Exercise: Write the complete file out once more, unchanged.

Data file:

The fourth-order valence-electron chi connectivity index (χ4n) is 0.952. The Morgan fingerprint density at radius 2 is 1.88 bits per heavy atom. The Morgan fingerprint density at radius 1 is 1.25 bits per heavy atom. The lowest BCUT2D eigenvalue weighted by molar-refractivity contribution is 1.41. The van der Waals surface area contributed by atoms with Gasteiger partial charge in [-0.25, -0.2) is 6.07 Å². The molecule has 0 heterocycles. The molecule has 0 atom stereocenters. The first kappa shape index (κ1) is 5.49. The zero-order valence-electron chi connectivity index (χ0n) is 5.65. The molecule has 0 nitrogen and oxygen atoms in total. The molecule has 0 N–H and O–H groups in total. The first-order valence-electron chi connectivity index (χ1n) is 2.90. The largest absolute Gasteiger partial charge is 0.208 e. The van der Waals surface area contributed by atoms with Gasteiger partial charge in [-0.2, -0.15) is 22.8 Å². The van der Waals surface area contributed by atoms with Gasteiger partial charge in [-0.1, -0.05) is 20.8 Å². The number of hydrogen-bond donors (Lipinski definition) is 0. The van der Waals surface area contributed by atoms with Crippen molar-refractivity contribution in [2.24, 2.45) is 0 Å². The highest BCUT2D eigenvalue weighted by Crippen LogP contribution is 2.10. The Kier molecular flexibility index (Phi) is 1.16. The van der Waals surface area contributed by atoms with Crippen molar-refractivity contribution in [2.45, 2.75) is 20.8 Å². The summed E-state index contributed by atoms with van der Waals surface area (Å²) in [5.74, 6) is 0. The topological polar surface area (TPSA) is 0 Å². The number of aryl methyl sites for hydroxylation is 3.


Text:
The fourth-order valence-electron chi connectivity index (χ4n) is 0.952. The Morgan fingerprint density at radius 2 is 1.88 bits per heavy atom. The Morgan fingerprint density at radius 1 is 1.25 bits per heavy atom. The lowest BCUT2D eigenvalue weighted by molar-refractivity contribution is 1.41. The van der Waals surface area contributed by atoms with Gasteiger partial charge in [-0.25, -0.2) is 6.07 Å². The molecule has 0 heterocycles. The molecule has 0 atom stereocenters. The first kappa shape index (κ1) is 5.49. The zero-order valence-electron chi connectivity index (χ0n) is 5.65. The molecule has 0 nitrogen and oxygen atoms in total. The molecule has 0 N–H and O–H groups in total. The first-order valence-electron chi connectivity index (χ1n) is 2.90. The largest absolute Gasteiger partial charge is 0.208 e. The van der Waals surface area contributed by atoms with Gasteiger partial charge in [-0.2, -0.15) is 22.8 Å². The van der Waals surface area contributed by atoms with Gasteiger partial charge in [-0.1, -0.05) is 20.8 Å². The number of hydrogen-bond donors (Lipinski definition) is 0. The van der Waals surface area contributed by atoms with Crippen molar-refractivity contribution in [2.24, 2.45) is 0 Å². The highest BCUT2D eigenvalue weighted by Crippen LogP contribution is 2.10. The Kier molecular flexibility index (Phi) is 1.16. The van der Waals surface area contributed by atoms with Crippen molar-refractivity contribution in [2.45, 2.75) is 20.8 Å². The summed E-state index contributed by atoms with van der Waals surface area (Å²) in [5.74, 6) is 0. The topological polar surface area (TPSA) is 0 Å². The number of aryl methyl sites for hydroxylation is 3.